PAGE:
Comb Honey by Mistake

Yum! Fresh comb honey.  We were blessed with all this great comb, but it wasn’t something we  had planned.

Here is what happened:

When we caught our fall swarm we needed to give them a few frames with food and brood.  So we took 2 frames from an existing hive, but didn’t have any empty frames on hand at the moment. We actually had an order with new frames on the way.  So we left 2 frame slots empty and said we would add in 2 frames when they arrived. Fast forward a week and we totally forgot about the empty slots.  We went to open the hive and could not get the cover off, it was stuck.  Once we finally pried it open we realized what had happened.

The bees had filled up the empty space with new comb that was full of honey!  Our first thought was what a big mess, but we decided to take advantage of the situation and carefully gather the comb.

So we turned a sticky mess into a sweet deal.


How to Clean Beeswax

Imagine you just finished harvesting your honey and you are left with a bucket full of uncapping wax.  What do you do with it?  How do you clean it?  I’m going to tell you how, and it is easy.

Dirty wax Clean wax

Before you do anything, some safety tips:

  • Never leave wax unattended while heating it. Wax can easily catch on fire.
  • Melt wax at a low to medium-low heat setting.  It takes some time, but is much safer.

Ok, now on to how you do it.  You will want to use a pot for wax melting only. After this you will never be able to clean it good. Wax is very hard to remove.

1. Fill a pot halfway with water. Add in the dirty wax.  (I use an 8-quart stock pot I got at Walmart for $6.94.)
2. Turn the burner on to medium-low heat and allow the water to come to a slow boil and melt the wax in the water.  Once it reaches a slow boil, remove the pot from the heat.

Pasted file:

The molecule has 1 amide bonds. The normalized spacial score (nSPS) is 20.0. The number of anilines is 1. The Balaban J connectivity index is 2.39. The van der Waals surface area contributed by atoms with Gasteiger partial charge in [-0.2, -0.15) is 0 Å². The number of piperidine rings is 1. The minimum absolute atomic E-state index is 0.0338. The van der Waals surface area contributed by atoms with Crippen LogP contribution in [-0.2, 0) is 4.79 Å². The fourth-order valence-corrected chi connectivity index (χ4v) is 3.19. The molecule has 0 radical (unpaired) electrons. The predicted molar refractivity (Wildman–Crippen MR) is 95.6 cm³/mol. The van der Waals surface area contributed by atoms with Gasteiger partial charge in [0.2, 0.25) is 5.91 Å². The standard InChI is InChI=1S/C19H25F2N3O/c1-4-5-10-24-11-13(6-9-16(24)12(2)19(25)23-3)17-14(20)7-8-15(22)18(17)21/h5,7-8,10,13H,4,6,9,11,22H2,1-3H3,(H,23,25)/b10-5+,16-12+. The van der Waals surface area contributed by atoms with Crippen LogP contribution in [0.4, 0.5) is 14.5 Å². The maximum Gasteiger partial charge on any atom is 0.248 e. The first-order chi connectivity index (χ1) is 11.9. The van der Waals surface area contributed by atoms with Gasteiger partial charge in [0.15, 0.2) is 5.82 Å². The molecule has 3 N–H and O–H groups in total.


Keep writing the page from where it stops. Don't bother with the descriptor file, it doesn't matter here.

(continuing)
3. Let the pot sit overnight to cool.  The wax will float to the top of the water and harden.  
4. Remove the wax and set it on a paper towel. Drain the dirty water.  I suggest doing this outside because the remaining particles can easily clog your drain.
5. The wax will have a lot of dirty particles on the bottom, you can cut or scrap this off with a knife and toss out.
6. Now you will melt the wax without water. This is done using a double boiler. (Never put a pot with wax directly on the burner.) You can do this by putting a smaller pot into a larger pot that has water in it. Put your wax in the pot and turn the burner on to medium-low heat.
7. While the wax melts in your double boiler, you can prepare the container the melted wax will go in.  I use milk/orange juice cartons (not plastic).  I take a piece of cheesecloth, fold it over a few times and put it across my container.  This serves as a final filter to trap any remaining particles in your wax.
8. When the wax is melted, remove from heat.
9. Pour the melted wax into your container and allow to cool for several hours or overnight.

That’s it!  It does take some time to do, especially with having to allow the wax to cool completely, but in the end you are left with a gorgeous block of clean wax.